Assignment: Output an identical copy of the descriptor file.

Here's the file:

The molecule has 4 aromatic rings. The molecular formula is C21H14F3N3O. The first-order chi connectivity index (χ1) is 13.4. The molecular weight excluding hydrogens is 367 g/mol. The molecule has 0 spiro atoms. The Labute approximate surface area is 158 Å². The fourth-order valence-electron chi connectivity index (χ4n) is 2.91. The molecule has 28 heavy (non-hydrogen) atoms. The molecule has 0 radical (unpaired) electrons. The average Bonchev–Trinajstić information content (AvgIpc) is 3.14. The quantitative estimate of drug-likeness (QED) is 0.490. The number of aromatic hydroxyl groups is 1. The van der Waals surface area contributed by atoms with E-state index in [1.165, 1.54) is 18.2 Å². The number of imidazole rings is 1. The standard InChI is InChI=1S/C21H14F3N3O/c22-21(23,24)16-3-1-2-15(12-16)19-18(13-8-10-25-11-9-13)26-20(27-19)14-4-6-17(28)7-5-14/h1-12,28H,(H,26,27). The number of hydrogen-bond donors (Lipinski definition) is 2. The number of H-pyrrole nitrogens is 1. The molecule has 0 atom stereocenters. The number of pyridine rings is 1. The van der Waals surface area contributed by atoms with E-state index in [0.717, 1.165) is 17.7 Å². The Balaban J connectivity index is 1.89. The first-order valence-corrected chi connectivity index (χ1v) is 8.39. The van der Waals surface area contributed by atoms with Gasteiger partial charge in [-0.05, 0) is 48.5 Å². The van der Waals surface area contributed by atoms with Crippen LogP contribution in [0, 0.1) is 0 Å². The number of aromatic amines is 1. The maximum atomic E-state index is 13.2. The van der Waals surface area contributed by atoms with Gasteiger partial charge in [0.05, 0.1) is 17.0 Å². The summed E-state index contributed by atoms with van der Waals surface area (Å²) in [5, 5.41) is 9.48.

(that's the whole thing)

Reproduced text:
The molecule has 4 aromatic rings. The molecular formula is C21H14F3N3O. The first-order chi connectivity index (χ1) is 13.4. The molecular weight excluding hydrogens is 367 g/mol. The molecule has 0 spiro atoms. The Labute approximate surface area is 158 Å². The fourth-order valence-electron chi connectivity index (χ4n) is 2.91. The molecule has 28 heavy (non-hydrogen) atoms. The molecule has 0 radical (unpaired) electrons. The average Bonchev–Trinajstić information content (AvgIpc) is 3.14. The quantitative estimate of drug-likeness (QED) is 0.490. The number of aromatic hydroxyl groups is 1. The van der Waals surface area contributed by atoms with E-state index in [1.165, 1.54) is 18.2 Å². The number of imidazole rings is 1. The standard InChI is InChI=1S/C21H14F3N3O/c22-21(23,24)16-3-1-2-15(12-16)19-18(13-8-10-25-11-9-13)26-20(27-19)14-4-6-17(28)7-5-14/h1-12,28H,(H,26,27). The number of hydrogen-bond donors (Lipinski definition) is 2. The number of H-pyrrole nitrogens is 1. The molecule has 0 atom stereocenters. The number of pyridine rings is 1. The van der Waals surface area contributed by atoms with E-state index in [0.717, 1.165) is 17.7 Å². The Balaban J connectivity index is 1.89. The first-order valence-corrected chi connectivity index (χ1v) is 8.39. The van der Waals surface area contributed by atoms with Gasteiger partial charge in [-0.05, 0) is 48.5 Å². The van der Waals surface area contributed by atoms with Crippen LogP contribution in [0, 0.1) is 0 Å². The number of aromatic amines is 1. The maximum atomic E-state index is 13.2. The van der Waals surface area contributed by atoms with Gasteiger partial charge in [0.05, 0.1) is 17.0 Å². The summed E-state index contributed by atoms with van der Waals surface area (Å²) in [5, 5.41) is 9.48.